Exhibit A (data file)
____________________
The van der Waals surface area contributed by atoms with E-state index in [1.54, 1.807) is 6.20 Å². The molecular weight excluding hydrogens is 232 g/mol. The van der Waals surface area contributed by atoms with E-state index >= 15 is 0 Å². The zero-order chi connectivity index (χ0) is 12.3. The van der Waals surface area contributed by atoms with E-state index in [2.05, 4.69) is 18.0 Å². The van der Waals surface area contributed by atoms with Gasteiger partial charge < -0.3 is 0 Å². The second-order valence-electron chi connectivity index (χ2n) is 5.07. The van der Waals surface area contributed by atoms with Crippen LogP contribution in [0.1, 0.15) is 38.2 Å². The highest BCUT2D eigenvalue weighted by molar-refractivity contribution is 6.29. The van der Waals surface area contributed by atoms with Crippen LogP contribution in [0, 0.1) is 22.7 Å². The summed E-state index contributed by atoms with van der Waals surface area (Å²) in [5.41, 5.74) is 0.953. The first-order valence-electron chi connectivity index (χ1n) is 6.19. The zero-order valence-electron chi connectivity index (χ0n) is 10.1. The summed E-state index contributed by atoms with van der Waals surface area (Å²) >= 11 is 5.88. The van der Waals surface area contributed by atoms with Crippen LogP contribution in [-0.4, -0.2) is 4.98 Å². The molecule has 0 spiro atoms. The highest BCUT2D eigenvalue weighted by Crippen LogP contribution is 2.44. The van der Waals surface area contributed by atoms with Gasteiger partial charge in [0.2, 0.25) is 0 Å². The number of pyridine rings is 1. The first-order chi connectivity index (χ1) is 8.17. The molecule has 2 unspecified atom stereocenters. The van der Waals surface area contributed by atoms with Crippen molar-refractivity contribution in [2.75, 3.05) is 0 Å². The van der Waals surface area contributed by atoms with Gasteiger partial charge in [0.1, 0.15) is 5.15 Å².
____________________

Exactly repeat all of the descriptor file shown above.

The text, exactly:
The van der Waals surface area contributed by atoms with E-state index in [1.54, 1.807) is 6.20 Å². The molecular weight excluding hydrogens is 232 g/mol. The van der Waals surface area contributed by atoms with E-state index >= 15 is 0 Å². The zero-order chi connectivity index (χ0) is 12.3. The van der Waals surface area contributed by atoms with E-state index in [2.05, 4.69) is 18.0 Å². The van der Waals surface area contributed by atoms with Gasteiger partial charge < -0.3 is 0 Å². The second-order valence-electron chi connectivity index (χ2n) is 5.07. The van der Waals surface area contributed by atoms with Crippen LogP contribution in [0.1, 0.15) is 38.2 Å². The highest BCUT2D eigenvalue weighted by molar-refractivity contribution is 6.29. The van der Waals surface area contributed by atoms with Crippen LogP contribution in [0, 0.1) is 22.7 Å². The summed E-state index contributed by atoms with van der Waals surface area (Å²) in [5.41, 5.74) is 0.953. The first-order valence-electron chi connectivity index (χ1n) is 6.19. The zero-order valence-electron chi connectivity index (χ0n) is 10.1. The summed E-state index contributed by atoms with van der Waals surface area (Å²) >= 11 is 5.88. The van der Waals surface area contributed by atoms with Crippen LogP contribution in [-0.4, -0.2) is 4.98 Å². The molecule has 0 spiro atoms. The highest BCUT2D eigenvalue weighted by Crippen LogP contribution is 2.44. The van der Waals surface area contributed by atoms with Gasteiger partial charge in [0.2, 0.25) is 0 Å². The number of pyridine rings is 1. The first-order chi connectivity index (χ1) is 8.17. The molecule has 2 unspecified atom stereocenters. The van der Waals surface area contributed by atoms with Crippen molar-refractivity contribution in [2.75, 3.05) is 0 Å². The van der Waals surface area contributed by atoms with Gasteiger partial charge in [0.1, 0.15) is 5.15 Å².